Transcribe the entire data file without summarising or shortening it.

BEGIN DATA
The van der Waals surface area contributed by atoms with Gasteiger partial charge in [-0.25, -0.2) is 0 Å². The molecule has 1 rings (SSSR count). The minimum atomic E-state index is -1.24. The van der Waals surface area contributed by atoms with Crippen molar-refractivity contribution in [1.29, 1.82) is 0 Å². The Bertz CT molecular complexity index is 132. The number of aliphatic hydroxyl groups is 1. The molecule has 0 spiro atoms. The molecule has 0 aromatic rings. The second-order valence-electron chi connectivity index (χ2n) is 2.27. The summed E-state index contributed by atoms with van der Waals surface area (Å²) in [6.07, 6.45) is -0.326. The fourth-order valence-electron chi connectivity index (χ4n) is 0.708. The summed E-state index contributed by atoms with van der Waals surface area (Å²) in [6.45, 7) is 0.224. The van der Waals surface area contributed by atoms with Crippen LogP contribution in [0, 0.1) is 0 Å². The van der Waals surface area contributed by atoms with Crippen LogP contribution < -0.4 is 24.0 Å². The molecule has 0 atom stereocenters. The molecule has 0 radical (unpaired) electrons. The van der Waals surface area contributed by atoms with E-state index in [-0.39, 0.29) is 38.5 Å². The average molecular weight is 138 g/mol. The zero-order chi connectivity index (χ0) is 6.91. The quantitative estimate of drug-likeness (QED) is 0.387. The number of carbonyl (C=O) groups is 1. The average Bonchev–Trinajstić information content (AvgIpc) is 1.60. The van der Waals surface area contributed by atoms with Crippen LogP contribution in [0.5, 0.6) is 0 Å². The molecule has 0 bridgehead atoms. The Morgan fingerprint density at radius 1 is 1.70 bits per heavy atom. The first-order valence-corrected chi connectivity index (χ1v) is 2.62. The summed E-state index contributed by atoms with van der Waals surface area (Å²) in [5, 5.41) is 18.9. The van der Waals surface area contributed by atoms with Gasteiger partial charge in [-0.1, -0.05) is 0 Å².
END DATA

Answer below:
The van der Waals surface area contributed by atoms with Gasteiger partial charge in [-0.25, -0.2) is 0 Å². The molecule has 1 rings (SSSR count). The minimum atomic E-state index is -1.24. The van der Waals surface area contributed by atoms with Crippen molar-refractivity contribution in [1.29, 1.82) is 0 Å². The Bertz CT molecular complexity index is 132. The number of aliphatic hydroxyl groups is 1. The molecule has 0 spiro atoms. The molecule has 0 aromatic rings. The second-order valence-electron chi connectivity index (χ2n) is 2.27. The summed E-state index contributed by atoms with van der Waals surface area (Å²) in [6.07, 6.45) is -0.326. The fourth-order valence-electron chi connectivity index (χ4n) is 0.708. The summed E-state index contributed by atoms with van der Waals surface area (Å²) in [6.45, 7) is 0.224. The van der Waals surface area contributed by atoms with Crippen LogP contribution in [0, 0.1) is 0 Å². The van der Waals surface area contributed by atoms with Crippen LogP contribution < -0.4 is 24.0 Å². The molecule has 0 atom stereocenters. The molecule has 0 radical (unpaired) electrons. The van der Waals surface area contributed by atoms with E-state index in [-0.39, 0.29) is 38.5 Å². The average molecular weight is 138 g/mol. The zero-order chi connectivity index (χ0) is 6.91. The quantitative estimate of drug-likeness (QED) is 0.387. The number of carbonyl (C=O) groups is 1. The average Bonchev–Trinajstić information content (AvgIpc) is 1.60. The van der Waals surface area contributed by atoms with Crippen LogP contribution in [0.5, 0.6) is 0 Å². The molecule has 0 bridgehead atoms. The Morgan fingerprint density at radius 1 is 1.70 bits per heavy atom. The first-order valence-corrected chi connectivity index (χ1v) is 2.62. The summed E-state index contributed by atoms with van der Waals surface area (Å²) in [5, 5.41) is 18.9. The van der Waals surface area contributed by atoms with Gasteiger partial charge in [-0.1, -0.05) is 0 Å².